The White Male Aesthetic of the English Discipline

I read no literature by a white male author for one year, and it was beautiful. It was relatively easy to do, given that the English courses I enrolled in were Global Women’s Literature, Postcolonial Archipelagos and Transnational Literatures of the Chinese Diaspora. Through these classes, I learned the role of imperialist histories in personal and collective identity (re)formation. I learned how literary forms could both give voice to the subaltern and also contribute to its silencing. I learned how authors with marginal identities maintained their individual narrative and artistry in the face of the overwhelming burden of group representation. I learned how to destabilize the nation as a colonial unit, position communities within a multiethnic context and challenge the conventional power structure between the mainland and the diaspora, the imperial center and the colonies. Through these classes, I also learned that the English major was predominantly comprised of women of color. This lesson was refuted shortly after.

This semester, I enrolled in a 400-level seminar, designed “to teach students the vital intellectual skills of how to frame a research question and conduct independent research,” according to the course description. So this semester, when I attended classes to embark on a very serious and intensely theoretical study of the literary discipline, the demographics of the classroom and the contents of the syllabus abruptly shifted. Gone were the short story collections written by island authors, and conventional, canonical texts took their place. Postcolonial, critical race, feminist and queer authors and theorists, as though inconveniencing the contributions of their formalist predecessors, were relegated to a few weeks at the end of the semester. Missing from these courses was a sustained consideration of sociopolitical context in order to favor a consideration of the ‘literary.’ Questions that asked, “What is of aesthetic value?” overwhelmed those asking, “Who determines aesthetic value?”

If a primary role of literature is to challenge the ‘objectivity’ of language, the ‘singularity’ of narrative and the ‘inevitability’ of history, then there is room for improvement in our English department. The only content-based requirement for an English major is a pre-1800 requirement. This is a justifiable requirement, but there is no requirement that requires a single semester of study focused on non-white, non-male, non-heterosexual, non-cisgender or non-Western authors. Furthermore, courses that engage texts written by authors with marginal identities are often distributed as 200-level “foundation courses” or occasionally as 300-level “topics in film and cultural studies” courses, while 400-level seminars utilize canonical text for “independent inquiry, critical and theoretical issues.” In Naoki Sakai’s essay, “Dislocation of the West and the Status of the Humanities,” he writes about two distinct flows of knowledge:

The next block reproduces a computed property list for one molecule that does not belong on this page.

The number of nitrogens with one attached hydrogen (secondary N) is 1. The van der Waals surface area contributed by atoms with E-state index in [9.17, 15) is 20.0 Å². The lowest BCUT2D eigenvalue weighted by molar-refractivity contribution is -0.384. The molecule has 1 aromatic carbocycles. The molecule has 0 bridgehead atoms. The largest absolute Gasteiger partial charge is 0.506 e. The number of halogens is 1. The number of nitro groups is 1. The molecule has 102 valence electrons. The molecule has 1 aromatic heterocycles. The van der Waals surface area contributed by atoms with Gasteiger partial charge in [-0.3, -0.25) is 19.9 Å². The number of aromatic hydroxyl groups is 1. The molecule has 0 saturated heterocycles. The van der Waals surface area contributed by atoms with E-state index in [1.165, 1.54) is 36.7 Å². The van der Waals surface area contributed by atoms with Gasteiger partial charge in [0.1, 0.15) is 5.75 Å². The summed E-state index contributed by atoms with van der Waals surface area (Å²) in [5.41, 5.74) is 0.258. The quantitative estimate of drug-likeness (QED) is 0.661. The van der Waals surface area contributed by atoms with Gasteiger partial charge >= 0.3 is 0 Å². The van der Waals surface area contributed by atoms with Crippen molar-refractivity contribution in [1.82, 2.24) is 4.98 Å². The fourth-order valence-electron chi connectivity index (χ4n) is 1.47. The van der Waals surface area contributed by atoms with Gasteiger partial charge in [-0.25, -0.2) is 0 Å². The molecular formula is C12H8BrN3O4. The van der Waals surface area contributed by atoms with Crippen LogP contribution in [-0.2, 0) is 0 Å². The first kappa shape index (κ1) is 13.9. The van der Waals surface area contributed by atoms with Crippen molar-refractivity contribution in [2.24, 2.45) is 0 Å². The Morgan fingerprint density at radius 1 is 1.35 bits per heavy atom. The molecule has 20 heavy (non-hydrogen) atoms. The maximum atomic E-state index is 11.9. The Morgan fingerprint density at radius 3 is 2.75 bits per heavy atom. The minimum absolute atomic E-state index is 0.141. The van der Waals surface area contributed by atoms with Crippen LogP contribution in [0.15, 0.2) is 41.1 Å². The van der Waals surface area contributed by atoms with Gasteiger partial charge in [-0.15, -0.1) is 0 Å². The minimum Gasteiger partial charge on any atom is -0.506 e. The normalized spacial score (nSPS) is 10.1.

“The first is a centripetal flow from peripheral sites to various metropolitan centers in Western Europe and North America … Such information is regarded as too raw or particularistic to be understood by a non-specialist metropolitan readership because of its dense empirical content … The second movement is a centrifugal flow of information about how to classify domains of knowledge, how to evaluate given empirical data … Academic information of this second kind is generally called ‘theory,’ and its production has largely occurred according to a historically specific division of intellectual labor in which ‘theory’ is associated with that historical construct, ‘the West,’ and moves from there to the Rest of the World.”

This construction is relatively unchallenged by our English department, which places postcolonial, feminist, queer and racial texts in lower-level courses and reserves the realm of ‘pure’ theory and ‘pure’ aesthetic for the likes of Shakespeare or Keats. This course distribution suggests that certain texts are reserved for more superficial consumption while others deserve sustained conceptual engagement.

This problem of marginalization in the literary discipline is not purely economic and thus is not simply temporary. That is to say, even if there was enough funding to hire an English professor to teach Asian American, Latinx or global south literature, a significant proportion of English majors would not enroll. I would diagnose this fundamentally as an evaluation issue, both on the parts of students and faculty. If English majors do not recognize that postcolonial, critical race, gender and queer literary theory are not just niche approaches reserved for those who possess such identifications, then they will not attend those classes, regardless of how many or how few are offered. If college faculty does not view sociohistorical scholarly criticism as “English-y” enough to displace the comfortable position of formal abstraction, then those courses will not be taught, regardless of how many students demand them.

This “dilemma of diversity in higher education” undoubtedly extends far beyond the English department. We can do more than sit on our hands until the next influx of grant money flows in that allows for the token hiring of a visiting professor who will depart after a few years due to lack of institutional support. It begins now with a reevaluation of what we view as containing value. It begins by reconsidering what we view as central and what we view as peripheral.